How do we help then? How do we make them (introverts) like us (extroverts)? You don’t, and you can’t, and stop thinking as if it will happen. This is the core of what the MBTI offers us in understanding the extroversion/introversion preference. We demand (informally) everyone to act in line with extroversion. We forget that not everyone wants to act that way and it’s perfectly acceptable for them to not. If we can be conscious of this, then we can foster a better team environment, and better working practices. As my old boss used to say, he learned to be a professional extrovert, but he didn’t stop being an introvert.

>The Myers Briggs Type Indicator for everyone

>So I’d rule the world with the Myers Briggs Type Indicator. I think it’s a fantastic psychometric tool that can help you understand so much about yourself. I qualified to use it in 2005 I think and have been using it at every opportunity since! I often reflect on my preferences and what I’m doing to either strenghten them or develop my non-preferences. So what’s the purpose of today’s blog? To keep it simple and easy for everyone to read and decipher.

I won’t go into the history of the MBTI. As important as it is, I want to focus on the preferences.

So firstly, are you an ‘extrovert’ or an ‘introvert’? It’s important to remember that although behaviours are what are observable, behaviours alone do not dictate preference. For an extrovert, they gain their energy from people and being active and interactive. That can take any form deemed appropriate. For an introvert they gain their energy from their own world. That means removing themselves from normal activity to have time they can use to reflect and find that energy they’re looking for. Both are fully capable and often display behvaiours that are described as ‘extrovert’ and as ‘introvert’. Because of this, people often say ‘I’m both’. Poppy cock. Do you prefer using your left or right hand regardless of how well you may use either? It’s the same principle. We have a natural pull that means we either gain our energy from others (extrovert) or from ourselves (introvert).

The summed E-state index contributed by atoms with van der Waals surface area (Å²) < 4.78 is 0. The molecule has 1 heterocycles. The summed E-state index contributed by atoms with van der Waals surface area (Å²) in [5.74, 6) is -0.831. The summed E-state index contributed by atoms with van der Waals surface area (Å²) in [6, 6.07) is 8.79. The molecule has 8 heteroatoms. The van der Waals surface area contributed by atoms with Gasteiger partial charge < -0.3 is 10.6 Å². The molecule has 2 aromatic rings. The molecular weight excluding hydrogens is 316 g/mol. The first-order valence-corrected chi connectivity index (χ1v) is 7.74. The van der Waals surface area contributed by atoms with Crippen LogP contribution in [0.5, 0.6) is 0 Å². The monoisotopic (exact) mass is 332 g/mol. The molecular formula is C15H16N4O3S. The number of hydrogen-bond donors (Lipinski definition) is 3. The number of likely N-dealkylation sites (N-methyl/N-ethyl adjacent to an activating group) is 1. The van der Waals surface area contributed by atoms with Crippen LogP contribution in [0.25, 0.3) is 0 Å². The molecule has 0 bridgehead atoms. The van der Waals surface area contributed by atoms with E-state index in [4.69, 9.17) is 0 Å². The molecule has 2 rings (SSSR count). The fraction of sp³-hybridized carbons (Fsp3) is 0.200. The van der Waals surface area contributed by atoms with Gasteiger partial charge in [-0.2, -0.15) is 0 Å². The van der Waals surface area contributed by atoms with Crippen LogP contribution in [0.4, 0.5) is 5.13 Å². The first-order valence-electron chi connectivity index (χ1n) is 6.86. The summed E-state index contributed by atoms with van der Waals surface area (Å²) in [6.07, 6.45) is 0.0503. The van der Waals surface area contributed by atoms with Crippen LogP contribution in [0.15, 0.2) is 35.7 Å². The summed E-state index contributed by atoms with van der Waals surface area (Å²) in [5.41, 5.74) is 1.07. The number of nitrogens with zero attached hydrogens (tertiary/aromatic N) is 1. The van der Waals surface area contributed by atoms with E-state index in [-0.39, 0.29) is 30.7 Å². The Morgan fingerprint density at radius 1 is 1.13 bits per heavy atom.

Next is do you have a ‘sensing’ or ‘intuiting’ preference. A sensing person is someone who tends to prefer things such as facts, practicalities, data, proven methods. An intuiting person is someone who tends to prefer things such as ideas, interpreting meanings, finding connections. It’s startling how observable the behaviours are for a sensing person compared to an intuiting person. Sensing people describe things very literally, do things practically and enjoy working according to tried and tested methods. Intuiting people like to work with uncertainties and find out solutions to problems in interesting and creative ways.